More than ever, dealing with the media should not be treated as an optional extra; it is a skill that any professional athlete should be taught to master
Tim JotischkyTim Jotischky is director of reputation at the PHA Group, a leading London PR agency, which he joined in 2014 after a 25-year career in UK national newspapers, including four years as sports editor of the Daily Mail.
British tennis player Johanna Konta’s 2019 Wimbledon campaign will be best remembered for her press conference spat with a journalist after her quarter-final defeat to an opponent ranked outside the world top 50. Her attack on the journalist as "patronising" generated a raft of negative headlines and many pundits saw it as proof of mental fragility that had led to her losing 12 of the last 15 games in the match.
By contrast, USA's Coco Gauff, the 15-year-old break-out star of the tournament, wowed the media with her confident manner – not to mention receiving social media shout-outs from the likes of Billie Jean King and Michelle Obama.
It is not unusual for athletes to have an ambivalent attitude towards the media – not everyone can handle journalists with the masterful aplomb of Roger Federer, the honesty of Rory McIlroy, or panache of England’s World Cup-winning cricket captain Eoin Morgan. From my own experience of media training young footballers, there is often an engrained suspicion of journalists. ‘Why do we have to talk to them, they’ll only stitch us up?’ is a common reaction.
But now, more than ever, dealing with the media should not be treated as an optional extra; it is a skill that any professional athlete should be taught to master. Sometimes they might need to promote their club or country – England’s footballers launched a media charm offensive before the 2018 World Cup, which transformed the national team’s image – while those in less fashionable sports need to fight for column inches.
Just as importantly, any athlete has a personal brand and their image is shaped by the way they communicate with their audience, both through their own social channels and through the traditional media.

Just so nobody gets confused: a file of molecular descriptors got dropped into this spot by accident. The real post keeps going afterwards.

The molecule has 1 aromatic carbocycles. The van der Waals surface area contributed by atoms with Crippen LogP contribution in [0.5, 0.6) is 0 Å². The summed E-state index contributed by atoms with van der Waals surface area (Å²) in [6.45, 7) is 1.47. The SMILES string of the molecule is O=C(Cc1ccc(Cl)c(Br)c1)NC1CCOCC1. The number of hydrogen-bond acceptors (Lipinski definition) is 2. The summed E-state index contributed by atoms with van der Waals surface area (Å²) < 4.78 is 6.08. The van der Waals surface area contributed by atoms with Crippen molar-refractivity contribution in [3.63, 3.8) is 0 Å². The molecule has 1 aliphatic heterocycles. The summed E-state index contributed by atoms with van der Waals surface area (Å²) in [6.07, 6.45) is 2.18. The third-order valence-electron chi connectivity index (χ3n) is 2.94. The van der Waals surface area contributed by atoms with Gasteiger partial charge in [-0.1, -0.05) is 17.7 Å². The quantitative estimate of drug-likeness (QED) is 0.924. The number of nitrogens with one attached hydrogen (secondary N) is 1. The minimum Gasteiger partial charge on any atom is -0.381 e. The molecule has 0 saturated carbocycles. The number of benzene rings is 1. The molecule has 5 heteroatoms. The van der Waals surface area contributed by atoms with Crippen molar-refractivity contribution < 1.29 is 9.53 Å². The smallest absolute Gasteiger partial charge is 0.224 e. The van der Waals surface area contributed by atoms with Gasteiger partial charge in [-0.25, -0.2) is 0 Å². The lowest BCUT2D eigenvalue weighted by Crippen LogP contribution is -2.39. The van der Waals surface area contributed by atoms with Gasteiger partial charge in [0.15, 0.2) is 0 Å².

Is it possible to make a direct correlation between an athlete's media profile and their commercial value? Up to a point, yes.
Is it possible to make a direct correlation between an athlete’s media profile and their commercial value? Up to a point, yes.
Konta, for example, has won more than $5 million in prize money, but she has a tetchy relationship with the media and has not yet been fully embraced by the British public, which perhaps explains why her endorsements remain relatively low-key: a sportswear deal with Ellesse; a deal with Radley London, which produces designer leather handbags, purses and accessories; and an ambassadorship for snack bars maker Nature Valley.
Meanwhile, Australian Nick Kyrgios, who has cultivated a ‘bad boy’ image on the tennis circuit and been heavily criticised for his antics – not trying at competitions; serving underarm; bad-mouthing crowd favourite Rafael Nadal – has signed deals with the likes of Yonex, Nike and Beats, but paid a heavy price, losing sponsorship from underwear brand Bonds and Malaysia Airlines after previous controversies.
Being ‘edgy’ is one thing – Colin Kaepernick famously fronted Nike’s advertising campaign even though he could not find an NFL team to sign him – but being a prat is another altogether.
Manchester City and England soccer star Raheem Sterling is a startling example of an athlete who has successfully reinvented himself. Castigated by The Sun newspaper for having a gun tattooed on his leg, he turned around the story by using Instagram to explain it was a tribute to his late father and gave a lengthy interview to The Players' Tribune, which told the story of his personal journey and began to change perceptions.
Less than 12 months later he was voted Player of the Year by the Football Writers' Association, lauded for his performances both on the pitch and in his role as an anti-racism campaigner off it. Sterling's estimated net worth is £36 million, he has a lucrative sponsorship deal with Nike, partnerships with fashion brand Vita De Lusso and Electronic Arts (EA), and no shortage of commercial suitors.
In golf, Brooks Koepka, who had won four of the last 10 majors going into the British Open at Royal Portrush, is the game's hottest player, but has the fact he motivates himself by drawing on perceived slights from the media or fellow professionals may have blunted his commercial appeal. He is sponsored by Nike, but will he ever land a deal on the scale of McIlroy’s 10-year $250-million deal with the same company, agreed in 2013 and extended for another decade in 2017, even as his on-course performances have waned?
A strong, positive media presence pays dividends during an athlete’s career – and can maintain earning power at the end of it.
M&C Saatchi Merlin, one of the smartest talent management agencies, has taken on the likes of soccer players Jamie Redknapp, Jermaine Jenas, Alex Scott, cricketer Andrew Flintoff and rugby union's Matt Dawson and helped them transition into high-profile punditry.